The grim Catch-22 in Alzheimer's disease is that it can only bedefinitively diagnosed post-mortem. It takes a brain autopsy to find theb-amyloid neurite plaques and neurofibrillary tangles that distinguishAlzheimer's from other senile dementias.The latter disorders are treatable; Alzheimer's is not _ yet. Veryrecent trials of tacrine, Parke-Davis's Cognex, showed limited efficacyand severe side-effects (see BioWorld Today, April 6, p. 1).Alzheimer's affects more than 2.5 million people in the U.S. alone.Now for the paradox: "Soluble b-amyloid protein," says neurobiologistDaniel Alkon, "may cause a dysfunction that leads to memory loss inAlzheimer's even before the insoluble form congeals into plaques."Alkon heads the Laboratory of Adaptive Systems at the NationalInstitute of Neurological Disorders and Stroke (NINDS). Memory lossis among the earliest and most common symptoms of Alzheimer's.Alkon's report in today's Science (April 8) is titled: "Soluble b-Amyloid Induction of Alzheimer's Phenotype for Human FIbroblastK+ Channels."Goal One: A Simple Diagnostic TestThis Science paper extends his earlier finding that Alzheimer'smolecular manifestations are not limited to the brain, but occursystemically throughout the body, long before formation of the plaquesfound only at autopsy. To test this hypothesis with a view toward asimple diagnostic test, he and his team examined skin cells from a largecohort of Alzheimer's patients, compared to age-matched controls withother dementias. More recent research examined markers in olfactoryneurons."We looked at the first locus on our map of memory function, which isa particular potassium channel through the cell membrane. Thischannel is uniformly missing in Alzheimer's patients," Alkon toldBioWorld Today.His prediction that a missing signal would reveal the missing K channelin Alzheimer's, Alkon said, "is sufficiently specific and reliable thatthe NIH eight months ago filed for a major patent on it."One of Alzheimer's many puzzles is that the number and size ofplaques in the brains of deceased patients don't clearly correlate withthe degree of memory loss suffered. Alkon surmised that the b-amyloidwas doing in the brain what it did in the skin cells.So he took skin fibroblasts from normal individuals and incubatedthem for 48 hours with very low levels of soluble b-amyloid. "To oursurprise and satisfaction," Alkon said, "it eliminated the samepotassium channel that was missing with the Alzheimer's patients." Butthe functioning K channel remained intact in 94 percent of untreatedcontrol cells.Goal Two: Therapeutic Strategies"This," Alkon infers, "may reflect a systemic derangement of b-amyloid protein metabolism, disrupting membrane channels in thebrain, and thereby memory formation and storage, independent ofplaques." What the protein does in a normal brain, "nobody knows."Besides supporting Alkon's concept of a simple skin test to diagnoseAlzheimer's, "it suggests therapeutic strategies. Maybe we can dosomething about the way b-amyloid is working on potassium channelsin Alzheimer's patients," he said.His team is now examining cells of people who don't yet have thedisease, but are at risk because of affected family members. Efforts topredict which individuals may get Alzheimer's, Alkon says laconically,"are showing promising results." n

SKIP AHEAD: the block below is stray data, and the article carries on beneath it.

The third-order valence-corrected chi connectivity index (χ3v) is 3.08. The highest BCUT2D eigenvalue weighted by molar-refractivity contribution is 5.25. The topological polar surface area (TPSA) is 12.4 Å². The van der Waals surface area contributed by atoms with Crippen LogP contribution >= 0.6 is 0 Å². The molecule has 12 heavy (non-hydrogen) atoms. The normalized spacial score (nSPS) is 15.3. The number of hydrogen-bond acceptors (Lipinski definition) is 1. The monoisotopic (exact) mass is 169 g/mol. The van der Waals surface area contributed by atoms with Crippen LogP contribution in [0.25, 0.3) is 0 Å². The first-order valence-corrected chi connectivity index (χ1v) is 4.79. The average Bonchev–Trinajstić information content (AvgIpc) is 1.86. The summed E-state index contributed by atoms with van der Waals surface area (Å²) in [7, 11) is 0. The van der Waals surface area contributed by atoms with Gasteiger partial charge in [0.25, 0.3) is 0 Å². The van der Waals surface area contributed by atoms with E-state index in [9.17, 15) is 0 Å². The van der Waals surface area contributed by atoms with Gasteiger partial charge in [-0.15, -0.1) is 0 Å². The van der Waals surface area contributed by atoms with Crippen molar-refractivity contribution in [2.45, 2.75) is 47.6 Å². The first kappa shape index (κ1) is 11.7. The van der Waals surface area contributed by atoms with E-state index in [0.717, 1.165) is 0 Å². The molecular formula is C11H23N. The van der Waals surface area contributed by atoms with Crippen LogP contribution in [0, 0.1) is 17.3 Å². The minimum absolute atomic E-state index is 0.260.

-- David N. Leff Science Editor

(c) 1997 American Health Consultants. All rights reserved.